For immediate release
Jenni Bullington, UTD, (972) 883-4431, [email protected]
Jon Senderling, UTD, (972) 883-2565, [email protected]
Digital Forensics and Emergency Preparedness Institute
Meeting Will Address Issues Facing Large Corporations
RICHARDSON, Texas (Aug. 13, 2002) - As part of an effort to keep the corporate community informed about the burgeoning problem of cybercrime, the Digital Forensics and Emergency Preparedness Institute at The University of Texas at Dallas (UTD) and the Greater Dallas Crime Commission (GDCC) will host a conference Aug. 23 about ways to identify the problem and effectively combat it.
Top officials from more than 50 companies in the Telecom Corridor and surrounding areas are expected to attend the meeting, which will include an overview presentation about the institute and its efforts to use digital forensics to help corporations and law enforcement fight cybercrime. Featured speakers will include Dick Johnston, president and CEO of the National White Collar Crime Center in Washington, D.C., and GDCC Executive Director Millie DeAnda.
The meeting, which is being sponsored by Texas Instruments, a longtime supporter of both UTD and the GDCC, will be held in Room 2.102 of the Engineering South building on the UTD campus from 10 a.m. to noon. There will be a lunch immediately following the meeting.
"Cybercriminals and cyberterrorists have the potential to paralyze entire corporations as well as our nation's government and economy," said Dr. Doug Harris, associate dean of UTD's Erik Jonsson School of Engineering and Computer Science and the institute's executive director. "But unlike traditional crooks, those who attack information infrastructures usually leave few, if any, obvious clues. Our goal is to provide the tools to help detect those activities before they start and to help put an end to cybercrime."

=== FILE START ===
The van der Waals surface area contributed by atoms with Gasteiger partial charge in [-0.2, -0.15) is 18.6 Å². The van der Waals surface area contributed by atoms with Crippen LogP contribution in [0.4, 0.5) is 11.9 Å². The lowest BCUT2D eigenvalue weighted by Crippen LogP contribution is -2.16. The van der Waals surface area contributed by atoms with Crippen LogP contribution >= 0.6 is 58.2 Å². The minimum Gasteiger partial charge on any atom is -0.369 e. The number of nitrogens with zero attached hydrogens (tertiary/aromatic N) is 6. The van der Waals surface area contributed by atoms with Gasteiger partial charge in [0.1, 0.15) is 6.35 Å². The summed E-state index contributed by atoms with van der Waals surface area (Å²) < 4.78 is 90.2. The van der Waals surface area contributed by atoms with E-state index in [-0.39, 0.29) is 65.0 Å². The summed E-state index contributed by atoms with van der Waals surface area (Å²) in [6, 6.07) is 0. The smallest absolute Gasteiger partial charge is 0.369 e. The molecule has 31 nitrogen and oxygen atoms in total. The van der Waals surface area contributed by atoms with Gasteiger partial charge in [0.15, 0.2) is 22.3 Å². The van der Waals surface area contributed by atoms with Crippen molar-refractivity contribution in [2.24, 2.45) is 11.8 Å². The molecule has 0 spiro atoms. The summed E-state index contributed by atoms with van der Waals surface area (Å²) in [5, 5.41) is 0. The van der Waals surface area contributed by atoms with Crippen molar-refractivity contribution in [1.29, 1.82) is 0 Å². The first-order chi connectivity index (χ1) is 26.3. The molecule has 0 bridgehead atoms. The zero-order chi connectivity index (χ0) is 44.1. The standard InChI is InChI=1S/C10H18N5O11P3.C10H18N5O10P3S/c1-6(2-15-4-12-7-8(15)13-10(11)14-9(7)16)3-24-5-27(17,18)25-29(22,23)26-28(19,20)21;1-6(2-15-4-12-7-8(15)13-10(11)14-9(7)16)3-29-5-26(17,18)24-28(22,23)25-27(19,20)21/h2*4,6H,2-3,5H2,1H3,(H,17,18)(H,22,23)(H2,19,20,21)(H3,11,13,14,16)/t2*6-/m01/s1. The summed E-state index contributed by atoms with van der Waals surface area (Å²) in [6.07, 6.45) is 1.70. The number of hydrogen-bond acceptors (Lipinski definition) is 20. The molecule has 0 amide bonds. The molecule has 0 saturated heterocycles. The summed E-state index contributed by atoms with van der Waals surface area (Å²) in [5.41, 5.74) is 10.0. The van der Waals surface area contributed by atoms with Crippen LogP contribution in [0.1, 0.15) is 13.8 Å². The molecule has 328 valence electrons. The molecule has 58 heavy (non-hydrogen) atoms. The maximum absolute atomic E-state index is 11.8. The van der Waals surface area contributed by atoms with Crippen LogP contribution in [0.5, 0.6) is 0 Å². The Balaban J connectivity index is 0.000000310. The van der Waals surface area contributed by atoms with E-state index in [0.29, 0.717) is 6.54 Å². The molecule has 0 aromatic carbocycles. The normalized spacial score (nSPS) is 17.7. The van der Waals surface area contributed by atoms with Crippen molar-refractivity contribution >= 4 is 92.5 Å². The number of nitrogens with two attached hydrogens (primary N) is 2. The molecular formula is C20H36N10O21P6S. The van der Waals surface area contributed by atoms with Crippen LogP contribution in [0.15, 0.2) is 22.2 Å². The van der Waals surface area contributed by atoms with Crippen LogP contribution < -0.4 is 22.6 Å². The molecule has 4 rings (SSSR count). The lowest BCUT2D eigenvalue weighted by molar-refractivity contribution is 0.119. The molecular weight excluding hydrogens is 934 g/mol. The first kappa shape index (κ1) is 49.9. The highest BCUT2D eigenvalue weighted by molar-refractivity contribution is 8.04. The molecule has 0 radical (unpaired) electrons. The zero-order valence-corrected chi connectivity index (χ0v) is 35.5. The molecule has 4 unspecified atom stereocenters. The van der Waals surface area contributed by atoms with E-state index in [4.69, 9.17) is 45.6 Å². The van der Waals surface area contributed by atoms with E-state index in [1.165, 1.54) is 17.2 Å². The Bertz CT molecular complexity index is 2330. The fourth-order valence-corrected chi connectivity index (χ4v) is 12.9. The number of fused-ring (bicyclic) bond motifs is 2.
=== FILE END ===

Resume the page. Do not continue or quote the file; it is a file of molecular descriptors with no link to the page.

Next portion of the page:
The institute is housed in the Jonsson School at UTD and was created in large part to help deal with the rapidly growing - and often international - problem of cybercrime. It is one of the first institutes of its kind in the United States and eventually will encompass a degree program that offers such courses as understanding security, digital forensics encryption, secure wireless and hardware networks and safety and security within computer or digital networks.
Company officials interested in attending the meeting should contact Sandy Burdine at [email protected].
The University of Texas at Dallas, located at the convergence of Richardson, Plano and Dallas in the heart of the complex of major multinational technology corporations known as the Telecom Corridor , enrolls more than 7,000 undergraduate and 5,000 graduate students. The school's freshman class traditionally stands at the forefront of Texas state universities in terms of average SAT scores. The university offers a broad assortment of bachelor's, master's and doctoral degree programs. For additional information about UTD, please visit the university's Web site at www.utdallas.edu.
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This page last updated August 03, 2013